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Fluctuations in the wage gap between vocational and general secondary education: lessons from Portugal

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  • Hartog, Joop
  • Raposo, Pedro S.
  • Reis, Hugo

Abstract

We document and analyse the wage gap between vocational and general secondary education in Portugal between 1994 and 2013. As Portuguese workers have been educated in different school systems, we have to distinguish birth cohorts. Analysing the wage gaps within cohorts, we find no support for the human capital prediction of crossing wage profiles and no support either for the hypothesis that general graduates increasingly outperform vocational graduates in late career. We discover that the lifecycle wage profiles have shifted over time. We link the pattern of shifting cohort profiles to changes in the school system and in the structure of labour demand. We conclude that assessing the relative value of vocational education requires to assess how the vocational curriculum responds to changes in economic structure and technology. We show that the decline in assortative matching between workers and firms has benefitted vocationally educated workers.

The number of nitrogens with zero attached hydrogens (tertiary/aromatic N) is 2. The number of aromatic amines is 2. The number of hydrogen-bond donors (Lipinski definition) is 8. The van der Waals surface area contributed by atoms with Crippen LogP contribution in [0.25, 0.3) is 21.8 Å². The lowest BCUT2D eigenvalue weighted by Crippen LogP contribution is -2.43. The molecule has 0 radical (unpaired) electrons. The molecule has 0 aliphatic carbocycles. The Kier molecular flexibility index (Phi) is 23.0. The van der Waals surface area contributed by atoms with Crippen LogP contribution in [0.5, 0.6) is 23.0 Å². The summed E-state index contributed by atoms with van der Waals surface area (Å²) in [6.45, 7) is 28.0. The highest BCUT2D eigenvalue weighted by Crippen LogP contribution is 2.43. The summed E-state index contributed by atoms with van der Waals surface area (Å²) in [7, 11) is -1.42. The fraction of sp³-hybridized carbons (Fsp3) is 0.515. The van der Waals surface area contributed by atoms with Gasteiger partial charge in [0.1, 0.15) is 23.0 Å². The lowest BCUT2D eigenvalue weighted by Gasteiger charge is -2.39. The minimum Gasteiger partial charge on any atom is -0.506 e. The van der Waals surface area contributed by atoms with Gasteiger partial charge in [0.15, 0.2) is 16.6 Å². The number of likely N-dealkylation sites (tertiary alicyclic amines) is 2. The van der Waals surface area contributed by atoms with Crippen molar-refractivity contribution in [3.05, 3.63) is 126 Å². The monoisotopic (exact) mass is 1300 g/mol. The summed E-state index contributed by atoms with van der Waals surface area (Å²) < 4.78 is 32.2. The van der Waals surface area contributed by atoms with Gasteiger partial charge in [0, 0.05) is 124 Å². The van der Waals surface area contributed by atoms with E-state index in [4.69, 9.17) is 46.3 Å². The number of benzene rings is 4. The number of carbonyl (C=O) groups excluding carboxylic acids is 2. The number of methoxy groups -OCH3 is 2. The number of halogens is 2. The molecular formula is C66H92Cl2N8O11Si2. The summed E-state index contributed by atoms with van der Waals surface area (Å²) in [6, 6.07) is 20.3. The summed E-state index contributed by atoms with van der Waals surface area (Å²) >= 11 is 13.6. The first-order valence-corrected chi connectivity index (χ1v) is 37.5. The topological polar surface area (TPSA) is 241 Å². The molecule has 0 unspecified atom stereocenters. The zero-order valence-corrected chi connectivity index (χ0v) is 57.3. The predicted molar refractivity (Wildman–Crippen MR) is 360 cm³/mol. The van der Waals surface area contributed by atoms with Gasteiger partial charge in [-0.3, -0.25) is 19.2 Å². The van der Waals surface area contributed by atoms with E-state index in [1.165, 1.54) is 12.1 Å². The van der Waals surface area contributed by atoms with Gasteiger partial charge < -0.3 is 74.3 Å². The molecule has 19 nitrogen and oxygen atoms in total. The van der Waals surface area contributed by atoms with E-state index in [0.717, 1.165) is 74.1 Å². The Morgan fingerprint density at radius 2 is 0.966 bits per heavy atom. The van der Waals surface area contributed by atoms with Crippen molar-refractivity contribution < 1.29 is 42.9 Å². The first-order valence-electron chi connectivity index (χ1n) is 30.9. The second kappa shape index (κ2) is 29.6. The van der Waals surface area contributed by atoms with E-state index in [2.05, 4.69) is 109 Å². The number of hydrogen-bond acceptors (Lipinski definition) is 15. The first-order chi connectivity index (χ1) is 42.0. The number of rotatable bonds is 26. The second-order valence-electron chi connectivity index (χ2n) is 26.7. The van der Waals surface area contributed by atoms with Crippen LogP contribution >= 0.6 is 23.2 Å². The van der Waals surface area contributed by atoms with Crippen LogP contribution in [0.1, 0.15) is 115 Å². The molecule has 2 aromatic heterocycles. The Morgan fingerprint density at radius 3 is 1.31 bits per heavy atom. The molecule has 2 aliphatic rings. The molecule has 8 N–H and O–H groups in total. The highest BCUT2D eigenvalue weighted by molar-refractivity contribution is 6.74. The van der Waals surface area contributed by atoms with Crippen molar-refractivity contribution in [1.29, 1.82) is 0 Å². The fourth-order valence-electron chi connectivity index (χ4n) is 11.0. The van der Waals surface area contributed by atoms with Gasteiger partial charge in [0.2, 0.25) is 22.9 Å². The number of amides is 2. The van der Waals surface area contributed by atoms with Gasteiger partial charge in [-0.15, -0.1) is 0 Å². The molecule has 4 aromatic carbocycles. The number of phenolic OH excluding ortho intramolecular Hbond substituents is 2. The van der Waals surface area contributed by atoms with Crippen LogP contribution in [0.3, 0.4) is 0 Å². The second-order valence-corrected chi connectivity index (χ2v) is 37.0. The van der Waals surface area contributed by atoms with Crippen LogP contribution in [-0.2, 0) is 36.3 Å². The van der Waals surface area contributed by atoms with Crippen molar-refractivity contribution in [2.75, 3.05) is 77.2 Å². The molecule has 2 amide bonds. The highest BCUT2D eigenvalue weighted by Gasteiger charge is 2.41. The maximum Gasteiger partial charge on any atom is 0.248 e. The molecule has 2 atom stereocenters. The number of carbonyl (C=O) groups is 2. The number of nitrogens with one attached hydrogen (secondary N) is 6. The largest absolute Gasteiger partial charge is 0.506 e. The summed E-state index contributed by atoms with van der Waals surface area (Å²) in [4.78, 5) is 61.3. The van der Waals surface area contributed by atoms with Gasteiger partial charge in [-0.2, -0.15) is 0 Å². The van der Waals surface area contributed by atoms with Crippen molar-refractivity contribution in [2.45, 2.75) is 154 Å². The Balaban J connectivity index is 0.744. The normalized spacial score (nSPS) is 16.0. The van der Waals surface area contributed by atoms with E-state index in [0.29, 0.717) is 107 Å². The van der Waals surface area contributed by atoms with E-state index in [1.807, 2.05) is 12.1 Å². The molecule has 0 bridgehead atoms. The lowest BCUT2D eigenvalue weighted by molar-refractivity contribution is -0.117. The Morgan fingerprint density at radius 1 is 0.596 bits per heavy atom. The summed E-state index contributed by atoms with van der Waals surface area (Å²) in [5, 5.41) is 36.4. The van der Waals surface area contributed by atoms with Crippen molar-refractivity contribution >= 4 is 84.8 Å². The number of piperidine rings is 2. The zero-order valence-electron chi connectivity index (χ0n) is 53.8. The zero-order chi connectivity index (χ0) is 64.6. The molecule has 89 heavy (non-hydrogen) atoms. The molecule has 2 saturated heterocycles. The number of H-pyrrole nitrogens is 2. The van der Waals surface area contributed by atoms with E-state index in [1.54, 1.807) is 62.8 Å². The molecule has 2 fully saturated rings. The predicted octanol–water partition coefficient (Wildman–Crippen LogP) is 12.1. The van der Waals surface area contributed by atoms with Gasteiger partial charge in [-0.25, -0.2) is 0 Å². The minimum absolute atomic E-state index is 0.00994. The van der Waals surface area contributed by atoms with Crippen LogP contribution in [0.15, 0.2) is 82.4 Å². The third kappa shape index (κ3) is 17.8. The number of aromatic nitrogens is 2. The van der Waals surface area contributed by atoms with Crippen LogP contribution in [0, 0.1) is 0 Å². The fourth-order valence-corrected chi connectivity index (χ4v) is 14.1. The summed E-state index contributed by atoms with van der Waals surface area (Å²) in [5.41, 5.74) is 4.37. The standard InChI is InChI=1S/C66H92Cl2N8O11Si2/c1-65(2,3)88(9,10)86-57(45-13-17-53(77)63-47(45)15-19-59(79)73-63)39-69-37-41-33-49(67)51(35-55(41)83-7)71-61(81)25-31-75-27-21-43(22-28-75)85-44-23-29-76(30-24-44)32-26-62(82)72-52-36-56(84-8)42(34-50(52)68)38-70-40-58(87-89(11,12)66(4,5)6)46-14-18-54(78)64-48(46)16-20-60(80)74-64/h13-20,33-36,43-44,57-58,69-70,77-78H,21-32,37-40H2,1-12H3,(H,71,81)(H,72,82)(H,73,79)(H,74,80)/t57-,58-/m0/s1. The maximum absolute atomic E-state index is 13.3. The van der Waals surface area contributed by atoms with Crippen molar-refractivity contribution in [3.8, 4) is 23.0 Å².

Suggested Citation

  • Hartog, Joop & Raposo, Pedro S. & Reis, Hugo, 2021. "Fluctuations in the wage gap between vocational and general secondary education: lessons from Portugal," GLO Discussion Paper Series 769, Global Labor Organization (GLO).
  • Handle: RePEc:zbw:glodps:769
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    1. Joop Hartog & Pedro Raposo & Hugo Reis, 2022. "Fluctuations in the wage gap between vocational and general secondary education: lessons from Portugal," Journal of Population Economics, Springer;European Society for Population Economics, vol. 35(2), pages 643-675, April.

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    More about this item

    Keywords

    returns to education; vocational wage gap; worker-firm allocation;
    All these keywords.

    JEL classification:

    • J31 - Labor and Demographic Economics - - Wages, Compensation, and Labor Costs - - - Wage Level and Structure; Wage Differentials
    • I26 - Health, Education, and Welfare - - Education - - - Returns to Education

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